Medical anthropologist examines the patient experience in Brazil.
An Uncertain Cure: Living with Leprosy in Brazil
By Cassandra White, Rutgers University Press (February 2009)
In the era of multidrug therapy (MDT), the treatment program that has transformed leprosy from a chronic disease requiring lifelong surveillance into one that can be treated and cured on an outpatient basis, the title of Cassandra White's book catches the eye. Dr. White, an assistant professor in the department of anthropology at Georgia State University, has made a study of how leprosy affects the daily lives of people in Brazil and the ways that economic and social realities constrain their attempts to get well.
She carried out the bulk of her research in 1998 and 1999. During those years, and on subsequent trips, she conducted in-depth interviews with 41 persons diagnosed with leprosy and two more who were being tested, and took field notes on the clinic visits of 144 separate individuals. She also interviewed 14 people who work with leprosy. Most of her research was done in Rio de Janeiro, at a referral center that primarily served patients living in the city's industrial North Zone and in the working-class suburban municipalities to Rio's north.
Dr. White's interviewees were from the favelas, or shantytowns, from low-income government housing, or lower middle class neighborhoods. While discarding the stereotypes of all favelas as dangerous, crime-ridden and filthy, she acknowledges problems favelados face, including flooding, poor sanitation, prevalence of disease, violence and economic hardship.
Conditions such as these provide a clue as to why leprosy persists in Brazil, Dr. White contends: the disease is a byproduct of structural factors, including an unequal distribution of wealth, power and healthcare services, which have negatively affected the health of the poor in Brazil. Added to that, for the individuals she met in Rio whose health, social life and work situation had changed because of the disease, "leprosy tended to exacerbate the problems of being poor in this Brazilian megacity." The 'uncertain cure' of the title arises from the difference between how the medical establishment defines the cure for leprosy and how the patient perceives it. Leprosy is cured with MDT within 6 to 12 months, yet someone who has been technically cured of the disease may continue to suffer from leprosy reaction, or may be permanently impaired because they were late to start treatment. As Dr. White writes of one of her interviewees, who had suffered severe nerve damage to his feet as a result of leprosy, "Celso was skeptical that leprosy was curable; to be cured, for him, would mean a return to the way life was before he began noticing symptoms."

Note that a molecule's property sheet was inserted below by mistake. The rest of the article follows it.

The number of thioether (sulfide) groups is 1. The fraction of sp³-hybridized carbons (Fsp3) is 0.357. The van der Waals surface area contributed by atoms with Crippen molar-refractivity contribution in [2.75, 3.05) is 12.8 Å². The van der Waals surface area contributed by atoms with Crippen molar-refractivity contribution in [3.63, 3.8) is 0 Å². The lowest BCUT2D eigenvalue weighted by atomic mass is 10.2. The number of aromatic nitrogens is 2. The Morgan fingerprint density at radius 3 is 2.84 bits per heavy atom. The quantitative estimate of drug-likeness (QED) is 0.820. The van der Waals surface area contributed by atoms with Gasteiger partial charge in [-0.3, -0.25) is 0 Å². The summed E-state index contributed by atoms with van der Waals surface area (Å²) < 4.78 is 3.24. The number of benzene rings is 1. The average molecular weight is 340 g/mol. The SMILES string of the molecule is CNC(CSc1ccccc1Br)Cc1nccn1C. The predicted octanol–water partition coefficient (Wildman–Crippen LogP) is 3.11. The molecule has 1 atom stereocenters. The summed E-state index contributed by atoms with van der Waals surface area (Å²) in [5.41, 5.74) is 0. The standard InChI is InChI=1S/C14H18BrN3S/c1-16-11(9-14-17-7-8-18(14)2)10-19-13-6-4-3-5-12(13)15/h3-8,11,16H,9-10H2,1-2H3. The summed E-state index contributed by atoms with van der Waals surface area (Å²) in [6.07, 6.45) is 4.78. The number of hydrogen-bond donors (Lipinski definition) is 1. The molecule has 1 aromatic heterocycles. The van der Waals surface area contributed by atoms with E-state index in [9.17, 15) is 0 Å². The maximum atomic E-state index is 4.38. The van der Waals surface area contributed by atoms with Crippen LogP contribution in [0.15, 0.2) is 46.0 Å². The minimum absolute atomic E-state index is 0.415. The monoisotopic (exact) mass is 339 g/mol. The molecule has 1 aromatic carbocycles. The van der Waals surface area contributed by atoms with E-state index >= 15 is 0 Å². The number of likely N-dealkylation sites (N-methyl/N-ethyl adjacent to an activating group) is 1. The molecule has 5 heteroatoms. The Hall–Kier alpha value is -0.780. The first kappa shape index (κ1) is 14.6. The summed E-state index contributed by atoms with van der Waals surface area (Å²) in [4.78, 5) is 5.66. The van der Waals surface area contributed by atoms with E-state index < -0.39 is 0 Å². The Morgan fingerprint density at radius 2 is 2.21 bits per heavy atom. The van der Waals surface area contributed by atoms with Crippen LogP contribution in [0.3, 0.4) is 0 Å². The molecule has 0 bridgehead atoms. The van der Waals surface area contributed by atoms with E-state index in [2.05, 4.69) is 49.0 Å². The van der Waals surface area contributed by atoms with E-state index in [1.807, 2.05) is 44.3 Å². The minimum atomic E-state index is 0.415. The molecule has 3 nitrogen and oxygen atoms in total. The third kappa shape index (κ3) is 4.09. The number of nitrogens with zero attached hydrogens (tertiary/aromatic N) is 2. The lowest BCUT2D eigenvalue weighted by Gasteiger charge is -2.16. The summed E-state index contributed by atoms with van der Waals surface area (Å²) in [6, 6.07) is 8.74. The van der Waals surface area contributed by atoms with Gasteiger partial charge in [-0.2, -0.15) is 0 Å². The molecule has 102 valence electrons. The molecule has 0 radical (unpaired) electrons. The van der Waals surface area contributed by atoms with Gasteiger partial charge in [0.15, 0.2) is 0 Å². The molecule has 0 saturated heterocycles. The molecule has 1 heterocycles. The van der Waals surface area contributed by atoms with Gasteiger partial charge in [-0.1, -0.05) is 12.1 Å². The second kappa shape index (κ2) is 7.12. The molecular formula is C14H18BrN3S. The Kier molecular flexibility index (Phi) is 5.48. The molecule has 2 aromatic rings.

Having observed healthcare workers argue with patients, telling them that they were "cured" and no longer had leprosy, even though they were still experiencing symptoms that were related to the disease, Dr. White suggests healthcare workers should find a way to acknowledge patients' suffering while helping them to understand the process of treatment for leprosy reaction. This is a lesson not to be lost on anyone treating the disease and its aftermath.
A chapter is devoted to the complexities of stigma -- on the job, among friends and neighbors, within the family -- and the book also addresses the campaign to rename lepra (leprosy) as hanseniase (Hansen's disease) as a way to reduce the stigma associated with the disease. Interestingly, among the people Dr. White interviewed, there was a wide range of understanding and interpretation of the two terms. While many knew lepra as a synonym for hanseniase, a few believed it was what they would get if they did not comply with the treatment program for hanseniase, while still others did not associate hanseniase with lepra at all.
Some of the individuals featured in An Uncertain Cure sail through their treatment with relative ease and only minimum disruption to their lives; others experience a range of physical, social and economic problems as a result of their disease.
All are given a voice in this sensitive and welldocumented study of the leprosy experience among low-income and working-class Brazilians which, while firmly rooted in its cultural context, succeeds in conveying what it is like for people to cope with leprosy.